Am I Addicted

Updated: December 2017
Reading Time: Estimated 5 Minutes

Addiction is a complicated condition. In simple terms it can be described as a compulsive behaviour that promotes an intense focus on a substance that yields negative outcomes. Think alcohol, smoking or ICE use.

Two fundamental properties that determine addiction include (i) an addictive stimuli that is reinforcing and (ii) a stimuli that is perceived as being inherently beneficial, desirable, or pleasurable (1).

Many will become addicted to ICE after repeated exposure despite their best efforts. What usually starts as a social habit quickly morphs into a regular day to day habit. Many make this transition on the guise that it helps them focus and concentrate. This example fulfils both addiction properties of it being both reinforcing and it being perceived as inherently beneficial (at least initially).

Key Questions

The addictions that many in Melbourne currently face continue to be ICE use and excessive alcohol consumption. Here are some of the key questions to ask yourself to determine whether you are addicted to a substance:

  • – Does a large portion of your day revolve around thinking about your substance of choice?
  • – If you drink alcohol, do you spend most of the the day thinking about it, or at least, making plans to drink at the earliest opportunity?
  • – Can you go a day or a week without having the substance?
  • – When you’re not immediately consuming the substance, do you feel down, off, or sick?
  • – Do you feel withdrawal symptoms when you’re not on it?
  • – Do you slowly need to have more and more of the substance over time to secure the same ‘high’. Many will build a tolerance to a drug or alcohol that will often mean more needs to be consumed to reach the preferred state.
  • – Have you tried to reduce consumption on your own accord but failed?
  • – Do you tell yourself goals at the start of the day but ultimately fail by the end of the day?
  • – Do you have family or friends that have remarked that they are worried about you?
  • – Do you isolate yourself from non-using friends in order to consume? Many addicts will completely shut off from social engagements that involve people who don’t consume.
  • – Has your health suffered, have you lost friends or a job because of it?
  • – Are you out of money, or completely ruined financially by it?
  • – Do you feel guilty about consuming the substance/s of choice?
  • – Do you do things that are embarrassing or make you feel shame upon reflection?
  • – Have you hurt anyone, or nearly hurt someone?
  • – Have you lost contact with friends or family members related to use?
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A Real World Example

One form of addiction can be characterised by this example. This example is probably on the less extreme end. For many, it’s gets far worse.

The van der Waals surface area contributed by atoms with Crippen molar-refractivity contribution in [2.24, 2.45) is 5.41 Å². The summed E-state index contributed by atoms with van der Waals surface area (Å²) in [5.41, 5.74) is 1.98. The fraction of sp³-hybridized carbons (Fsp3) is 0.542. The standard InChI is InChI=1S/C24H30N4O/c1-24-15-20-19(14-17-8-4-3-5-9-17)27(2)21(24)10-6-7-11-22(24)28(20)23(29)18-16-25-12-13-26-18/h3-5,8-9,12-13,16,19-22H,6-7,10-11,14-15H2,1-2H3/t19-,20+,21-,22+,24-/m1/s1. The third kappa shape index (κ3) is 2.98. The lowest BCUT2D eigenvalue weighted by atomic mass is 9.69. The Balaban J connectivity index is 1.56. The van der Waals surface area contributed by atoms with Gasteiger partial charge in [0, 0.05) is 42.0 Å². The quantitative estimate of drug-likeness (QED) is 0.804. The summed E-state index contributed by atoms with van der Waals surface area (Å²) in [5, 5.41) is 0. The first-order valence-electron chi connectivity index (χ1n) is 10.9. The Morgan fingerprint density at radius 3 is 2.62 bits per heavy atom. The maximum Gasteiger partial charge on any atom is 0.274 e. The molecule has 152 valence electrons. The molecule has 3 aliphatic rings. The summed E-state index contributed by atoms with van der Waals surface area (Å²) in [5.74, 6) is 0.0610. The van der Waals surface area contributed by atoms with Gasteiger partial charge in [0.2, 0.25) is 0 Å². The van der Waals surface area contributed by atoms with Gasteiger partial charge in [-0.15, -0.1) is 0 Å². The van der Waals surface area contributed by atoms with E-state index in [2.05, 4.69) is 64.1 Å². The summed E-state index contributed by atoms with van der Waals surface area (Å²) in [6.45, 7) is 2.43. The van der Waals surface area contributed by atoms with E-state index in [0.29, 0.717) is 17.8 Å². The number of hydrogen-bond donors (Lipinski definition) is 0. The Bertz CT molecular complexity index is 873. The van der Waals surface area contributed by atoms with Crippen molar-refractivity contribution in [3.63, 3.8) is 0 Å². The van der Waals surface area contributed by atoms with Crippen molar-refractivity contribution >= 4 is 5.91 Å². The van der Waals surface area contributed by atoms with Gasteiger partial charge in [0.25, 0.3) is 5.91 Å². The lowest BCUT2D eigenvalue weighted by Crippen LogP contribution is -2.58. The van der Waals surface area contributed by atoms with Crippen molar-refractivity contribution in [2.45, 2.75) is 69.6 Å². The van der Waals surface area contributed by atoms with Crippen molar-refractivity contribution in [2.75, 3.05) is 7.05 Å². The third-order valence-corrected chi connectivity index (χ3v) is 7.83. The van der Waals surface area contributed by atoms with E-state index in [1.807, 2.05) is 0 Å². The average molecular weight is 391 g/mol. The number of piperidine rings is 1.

Tom

Tom goes to work. Work stresses him. He doesn’t like life at the moment. He starts to drink two beer at the end of the day to ‘relax’. He starts with two beers a night but over the course of 6 months, he now drinks eight to ten beers. Soon enough, he can’t recall a day without drinking alcohol.

He now begins each day by telling himself that he won’t drink that night or that he will only have one or two to self moderate. He ultimately fails and by the end of the day, he just drinks to ‘help’ him sleep and to relax. He ignores or forgets the things he tells himself. Thinking about drinking takes over as the day progresses. Tom slowly realises he’s addicted to alcohol and doesn’t know how to wind back the habit without some help. He relies on it. He feels uneasy about getting or asking for support, but he knows deep down it’s the right move to get his life back on track.

Am I Addicted?

If you’re asking yourself “am I addicted?”, it probably indicates that something isn’t right. No one likes to feel controlled or trapped by a substance in order to live their life. One of the best things about being free from addiction is that it offers potential for life improvement in a big way. The door becomes open again for opportunity to have a much better life. It’s why so many end up at rehab and fully recover to feel how life can be so good again.

If you feel as if you’re addicted to a substance and its yielding negative outcome after negative outcome, it may be time to seek assistance. Life can be destroyed by addiction pretty quickly. If so, your first point of support should be your GP and or your specialist. If you feel rehab is the right move and would like to know more, you’re more than welcome to call the team here at Refocus. No one is going to pressure you on the call. We will simply offer information to you or your loved one in order to make a decision. Life can be turned around pretty quickly with the right support, education and treatment. There is no point in waiting until the time is right. There is no perfect time. Please call (03) 9826 0949 if you’re interested in getting some info.